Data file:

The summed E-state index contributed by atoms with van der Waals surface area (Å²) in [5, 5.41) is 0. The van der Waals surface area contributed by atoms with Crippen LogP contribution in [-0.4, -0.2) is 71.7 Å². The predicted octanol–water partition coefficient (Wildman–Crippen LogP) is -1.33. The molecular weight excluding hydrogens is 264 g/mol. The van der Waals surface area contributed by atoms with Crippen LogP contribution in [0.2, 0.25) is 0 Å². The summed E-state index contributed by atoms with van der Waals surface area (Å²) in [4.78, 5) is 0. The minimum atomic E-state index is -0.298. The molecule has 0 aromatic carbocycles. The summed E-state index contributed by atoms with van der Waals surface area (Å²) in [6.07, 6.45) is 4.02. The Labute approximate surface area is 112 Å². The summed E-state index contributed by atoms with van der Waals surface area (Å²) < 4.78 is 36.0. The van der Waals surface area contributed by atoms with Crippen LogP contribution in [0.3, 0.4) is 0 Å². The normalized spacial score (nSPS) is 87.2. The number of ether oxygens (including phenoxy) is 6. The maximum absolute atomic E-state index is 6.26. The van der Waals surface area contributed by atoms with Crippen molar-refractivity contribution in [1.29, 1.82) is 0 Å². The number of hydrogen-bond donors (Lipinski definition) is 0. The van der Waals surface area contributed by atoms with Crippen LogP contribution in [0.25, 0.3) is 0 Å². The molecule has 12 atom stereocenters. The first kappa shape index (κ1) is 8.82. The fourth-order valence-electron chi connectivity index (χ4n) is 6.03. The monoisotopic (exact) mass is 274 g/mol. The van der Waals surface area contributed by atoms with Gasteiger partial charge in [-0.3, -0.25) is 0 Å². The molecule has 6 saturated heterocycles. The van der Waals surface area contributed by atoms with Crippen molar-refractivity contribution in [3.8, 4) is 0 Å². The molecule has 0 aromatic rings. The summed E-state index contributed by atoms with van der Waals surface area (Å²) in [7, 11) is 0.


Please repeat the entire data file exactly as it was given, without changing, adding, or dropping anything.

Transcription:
The summed E-state index contributed by atoms with van der Waals surface area (Å²) in [5, 5.41) is 0. The van der Waals surface area contributed by atoms with Crippen LogP contribution in [-0.4, -0.2) is 71.7 Å². The predicted octanol–water partition coefficient (Wildman–Crippen LogP) is -1.33. The molecular weight excluding hydrogens is 264 g/mol. The van der Waals surface area contributed by atoms with Crippen LogP contribution in [0.2, 0.25) is 0 Å². The summed E-state index contributed by atoms with van der Waals surface area (Å²) in [4.78, 5) is 0. The minimum atomic E-state index is -0.298. The molecule has 0 aromatic carbocycles. The summed E-state index contributed by atoms with van der Waals surface area (Å²) in [6.07, 6.45) is 4.02. The Labute approximate surface area is 112 Å². The summed E-state index contributed by atoms with van der Waals surface area (Å²) < 4.78 is 36.0. The van der Waals surface area contributed by atoms with Crippen LogP contribution in [0.3, 0.4) is 0 Å². The normalized spacial score (nSPS) is 87.2. The number of ether oxygens (including phenoxy) is 6. The maximum absolute atomic E-state index is 6.26. The van der Waals surface area contributed by atoms with Crippen molar-refractivity contribution in [1.29, 1.82) is 0 Å². The number of hydrogen-bond donors (Lipinski definition) is 0. The van der Waals surface area contributed by atoms with Crippen LogP contribution in [0.25, 0.3) is 0 Å². The molecule has 12 atom stereocenters. The first kappa shape index (κ1) is 8.82. The fourth-order valence-electron chi connectivity index (χ4n) is 6.03. The monoisotopic (exact) mass is 274 g/mol. The van der Waals surface area contributed by atoms with Gasteiger partial charge in [-0.3, -0.25) is 0 Å². The molecule has 6 saturated heterocycles. The van der Waals surface area contributed by atoms with Crippen molar-refractivity contribution in [3.8, 4) is 0 Å². The molecule has 0 aromatic rings. The summed E-state index contributed by atoms with van der Waals surface area (Å²) in [7, 11) is 0.